At birth, all of your baby’s organs—the heart, lungs, kidneys— are fully developed, but just smaller than an adult’s organs.
All except one …… your baby’s brain.
When your child uses one of his / her senses…
…a connection or path is made in the brain.
In the first year of life, your baby’s brain will be more active than at any other time of life, as billions of neurons fire and fuse connections for learning. The more sensory experiences you provide your baby, the more connections are made. When you light that one little candle on your baby’s first birthday cake, he/she will have already learned 50% of all lifelong learning!
Throughout childhood, when sensory-rich experiences are repeated over and over again, the connections in the brain become stronger. These connections shape the way your child thinks, feels, behaves, and learns.
The Big Picture About Brains
It takes about twenty-five years for your child’s brain to fully grow and develop. Scientists tell us that there are times when certain parts of the brain can learn new information more easily than at other times. These windows of opportunity open and then close during the first few years of life. Other windows may remain open longer, but learning is easier at certain times. Scientists call these SENSITIVE or CRITICAL periods.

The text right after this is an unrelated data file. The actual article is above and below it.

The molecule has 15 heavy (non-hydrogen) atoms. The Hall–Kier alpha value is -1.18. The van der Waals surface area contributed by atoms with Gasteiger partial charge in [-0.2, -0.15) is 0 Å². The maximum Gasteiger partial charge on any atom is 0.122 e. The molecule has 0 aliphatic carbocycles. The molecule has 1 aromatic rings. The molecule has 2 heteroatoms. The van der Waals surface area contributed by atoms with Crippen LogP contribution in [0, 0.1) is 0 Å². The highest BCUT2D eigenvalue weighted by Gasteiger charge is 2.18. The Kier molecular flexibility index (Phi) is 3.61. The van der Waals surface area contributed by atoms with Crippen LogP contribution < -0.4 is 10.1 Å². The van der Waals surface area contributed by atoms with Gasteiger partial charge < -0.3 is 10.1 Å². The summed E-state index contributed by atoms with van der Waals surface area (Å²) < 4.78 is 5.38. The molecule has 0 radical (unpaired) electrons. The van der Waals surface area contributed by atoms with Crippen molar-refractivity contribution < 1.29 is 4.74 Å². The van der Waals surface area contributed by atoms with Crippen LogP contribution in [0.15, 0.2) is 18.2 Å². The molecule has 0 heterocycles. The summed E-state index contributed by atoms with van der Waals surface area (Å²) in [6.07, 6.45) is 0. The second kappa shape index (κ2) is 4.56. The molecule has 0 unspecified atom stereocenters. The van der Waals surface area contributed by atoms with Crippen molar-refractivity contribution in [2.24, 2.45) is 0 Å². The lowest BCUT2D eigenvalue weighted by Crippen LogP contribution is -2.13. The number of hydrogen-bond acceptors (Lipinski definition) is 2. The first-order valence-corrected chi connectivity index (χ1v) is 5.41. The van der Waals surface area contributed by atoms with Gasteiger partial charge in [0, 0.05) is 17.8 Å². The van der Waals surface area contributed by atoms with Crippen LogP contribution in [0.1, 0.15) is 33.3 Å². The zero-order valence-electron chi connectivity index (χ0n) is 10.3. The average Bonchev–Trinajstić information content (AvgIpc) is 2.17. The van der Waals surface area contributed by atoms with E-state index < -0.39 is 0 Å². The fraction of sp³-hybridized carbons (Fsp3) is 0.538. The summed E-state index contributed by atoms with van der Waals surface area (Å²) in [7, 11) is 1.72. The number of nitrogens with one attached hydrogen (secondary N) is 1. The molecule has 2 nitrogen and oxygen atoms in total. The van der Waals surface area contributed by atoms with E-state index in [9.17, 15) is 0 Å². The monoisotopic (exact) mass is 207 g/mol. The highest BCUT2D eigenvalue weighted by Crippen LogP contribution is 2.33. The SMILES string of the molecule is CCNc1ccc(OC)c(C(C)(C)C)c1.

For example, the first five years are the prime time for learning language. This does not mean that children will learn all there is to know about language by age five, but the brain absorbs language more readily during this Critical Period. Some things are just easier to learn at certain times than at others.
Human development progresses through fairly predictable stages, one stage building upon the successful completion of the prior stage. When a child’s natural development is interrupted or compromised, the following stages will also be compromised.
The following pages provide research-based outlines of various areas of development. Remember, that each child is unique in his/her acquisition of skills, so trust your child’s readiness for moving through these stages. If you notice your child lags in developing age-appropriate skills, discuss your concerns with your pediatrician or other trusted health professional.